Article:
Test of a True Entrepreneur: Can You Step Away?

Can your business run indefinitely without you at the helm? Michael E. Gerber, author of The E-Myth, outlines the steps you need to take to get there.

Business owners, especially those just starting out, often make the mistake of getting caught up in the day-to-day operations of their business—the work of running the business—so much so that they don’t take time to consider how the business runs.

Are you guilty of putting your nose to the grindstone and forgetting to come up for a look around? If so, it is critical that you understand the point I’m about to make. For if you do, neither your business nor your life will ever be the same.

Your business is not your life.

Your business and your life are two totally separate things.

At its best, your business is something apart from you, rather than a part of you, with its own rules and its own purposes. An organism, you might say, that will live or die according to how well it performs its sole function: to find and keep customers.

Once you recognize that the purpose of your life is not to serve your business, but that the primary purpose of your business is to serve your life, you can then go to work on your business, rather than in it, with a full understanding of why it is absolutely necessary for you to do so.

This is where you can put the model of the Franchise Prototype to work for you.

Working on your business rather than in your business will become the central theme of your daily activity, the prime catalyst for everything you do from this moment forward.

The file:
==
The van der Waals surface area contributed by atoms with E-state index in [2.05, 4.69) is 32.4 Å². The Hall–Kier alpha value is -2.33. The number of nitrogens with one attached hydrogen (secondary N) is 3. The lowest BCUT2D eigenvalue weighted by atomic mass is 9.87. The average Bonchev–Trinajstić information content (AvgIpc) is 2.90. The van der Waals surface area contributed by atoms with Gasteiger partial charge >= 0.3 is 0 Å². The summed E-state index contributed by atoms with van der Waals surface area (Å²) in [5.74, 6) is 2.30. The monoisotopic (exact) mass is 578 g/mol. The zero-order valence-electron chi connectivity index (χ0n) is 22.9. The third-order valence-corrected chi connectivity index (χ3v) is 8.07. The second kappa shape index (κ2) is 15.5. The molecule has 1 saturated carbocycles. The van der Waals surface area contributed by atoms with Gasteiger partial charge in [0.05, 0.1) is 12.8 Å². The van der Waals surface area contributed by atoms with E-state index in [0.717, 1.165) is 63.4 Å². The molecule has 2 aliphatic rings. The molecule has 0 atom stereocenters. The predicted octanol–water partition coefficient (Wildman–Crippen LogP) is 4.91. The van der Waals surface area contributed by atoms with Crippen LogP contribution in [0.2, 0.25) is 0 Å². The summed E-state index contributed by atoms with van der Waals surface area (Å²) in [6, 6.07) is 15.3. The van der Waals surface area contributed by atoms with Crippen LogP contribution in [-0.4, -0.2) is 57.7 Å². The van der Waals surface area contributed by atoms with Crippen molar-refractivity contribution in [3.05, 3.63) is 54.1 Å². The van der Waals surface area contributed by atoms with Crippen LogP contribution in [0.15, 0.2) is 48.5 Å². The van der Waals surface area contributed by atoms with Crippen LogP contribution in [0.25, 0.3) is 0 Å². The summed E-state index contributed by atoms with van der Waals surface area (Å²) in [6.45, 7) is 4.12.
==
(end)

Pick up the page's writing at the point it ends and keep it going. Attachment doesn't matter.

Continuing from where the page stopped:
How do you work on your business?

Pretend that the business you own—or want to own—is the prototype, or will be the prototype, for 5,000 more just like it.

Not almost like it, but just like it. Perfect replicates. Clones.

In other words, pretend that you are going to franchise your business.

And if you are going to set up a model that is the prototype, there are rules you must follow:

  • The model will provide consistent value to your customers, employees, suppliers, and lenders, beyond what they expect.
  • The model will be operated by people with the lowest possible level of skill.
  • The model will stand out as a place of impeccable order.
  • All work in the model will be documented in Operations Manuals.
  • The model will provide a uniformly predictable service to the customer.
  • The model will utilize a uniform color, dress, and facilities code.

If you are going to create a business that serves your life, you must create an organization that will stand on its own. You need a model that is systematized so that it functions the same way every time, and can be run by people with the lowest skill level. Then, you can step away. And that is the mark of a true business owner—the ability to enjoy the freedom of owning a business, without the requirement of doing work in the business everyday.

Look at your business – Can it function in your absence? If not, what would it take to get it there? Get to work on your business today.

This article was adapted from an excerpt of The E-Myth Revisited.


Michael E. Gerber is a true legend in entrepreneurship, helping transform 70,000+ businesses in 145 countries over the past 25 years. Michael’s New York Times best-selling book, The E-Myth Revisited, has sold over 5,000,000 copies in 29 languages, and E-Myth methodology is taught in 118 universities. @MichaelEGerber

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